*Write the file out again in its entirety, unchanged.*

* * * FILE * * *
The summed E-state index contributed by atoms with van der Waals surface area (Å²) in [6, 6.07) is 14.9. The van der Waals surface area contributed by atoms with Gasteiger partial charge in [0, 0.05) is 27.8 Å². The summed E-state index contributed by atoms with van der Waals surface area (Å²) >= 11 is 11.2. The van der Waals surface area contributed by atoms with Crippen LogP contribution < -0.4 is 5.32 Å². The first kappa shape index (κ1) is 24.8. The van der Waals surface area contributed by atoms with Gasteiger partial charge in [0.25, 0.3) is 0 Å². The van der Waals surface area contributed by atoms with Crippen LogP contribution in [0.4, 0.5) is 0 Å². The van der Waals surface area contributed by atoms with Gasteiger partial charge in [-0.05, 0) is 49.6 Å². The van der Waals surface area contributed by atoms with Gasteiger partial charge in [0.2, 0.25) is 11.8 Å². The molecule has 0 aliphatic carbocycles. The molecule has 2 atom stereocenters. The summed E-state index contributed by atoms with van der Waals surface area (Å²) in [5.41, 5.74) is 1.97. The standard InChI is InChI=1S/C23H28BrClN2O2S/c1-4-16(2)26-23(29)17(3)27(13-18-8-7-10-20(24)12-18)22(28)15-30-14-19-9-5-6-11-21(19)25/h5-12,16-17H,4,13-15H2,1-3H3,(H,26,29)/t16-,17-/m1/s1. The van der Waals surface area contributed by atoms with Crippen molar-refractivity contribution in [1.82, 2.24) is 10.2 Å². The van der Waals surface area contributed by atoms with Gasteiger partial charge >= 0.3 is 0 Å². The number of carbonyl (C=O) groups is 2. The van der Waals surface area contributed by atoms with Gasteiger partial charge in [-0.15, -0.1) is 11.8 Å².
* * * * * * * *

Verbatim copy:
The summed E-state index contributed by atoms with van der Waals surface area (Å²) in [6, 6.07) is 14.9. The van der Waals surface area contributed by atoms with Gasteiger partial charge in [0, 0.05) is 27.8 Å². The summed E-state index contributed by atoms with van der Waals surface area (Å²) >= 11 is 11.2. The van der Waals surface area contributed by atoms with Crippen LogP contribution < -0.4 is 5.32 Å². The first kappa shape index (κ1) is 24.8. The van der Waals surface area contributed by atoms with Gasteiger partial charge in [0.25, 0.3) is 0 Å². The van der Waals surface area contributed by atoms with Crippen LogP contribution in [0.4, 0.5) is 0 Å². The van der Waals surface area contributed by atoms with Gasteiger partial charge in [-0.05, 0) is 49.6 Å². The van der Waals surface area contributed by atoms with Gasteiger partial charge in [0.2, 0.25) is 11.8 Å². The molecule has 0 aliphatic carbocycles. The molecule has 2 atom stereocenters. The summed E-state index contributed by atoms with van der Waals surface area (Å²) in [5.41, 5.74) is 1.97. The standard InChI is InChI=1S/C23H28BrClN2O2S/c1-4-16(2)26-23(29)17(3)27(13-18-8-7-10-20(24)12-18)22(28)15-30-14-19-9-5-6-11-21(19)25/h5-12,16-17H,4,13-15H2,1-3H3,(H,26,29)/t16-,17-/m1/s1. The van der Waals surface area contributed by atoms with Crippen molar-refractivity contribution in [1.82, 2.24) is 10.2 Å². The van der Waals surface area contributed by atoms with Gasteiger partial charge >= 0.3 is 0 Å². The number of carbonyl (C=O) groups is 2. The van der Waals surface area contributed by atoms with Gasteiger partial charge in [-0.15, -0.1) is 11.8 Å².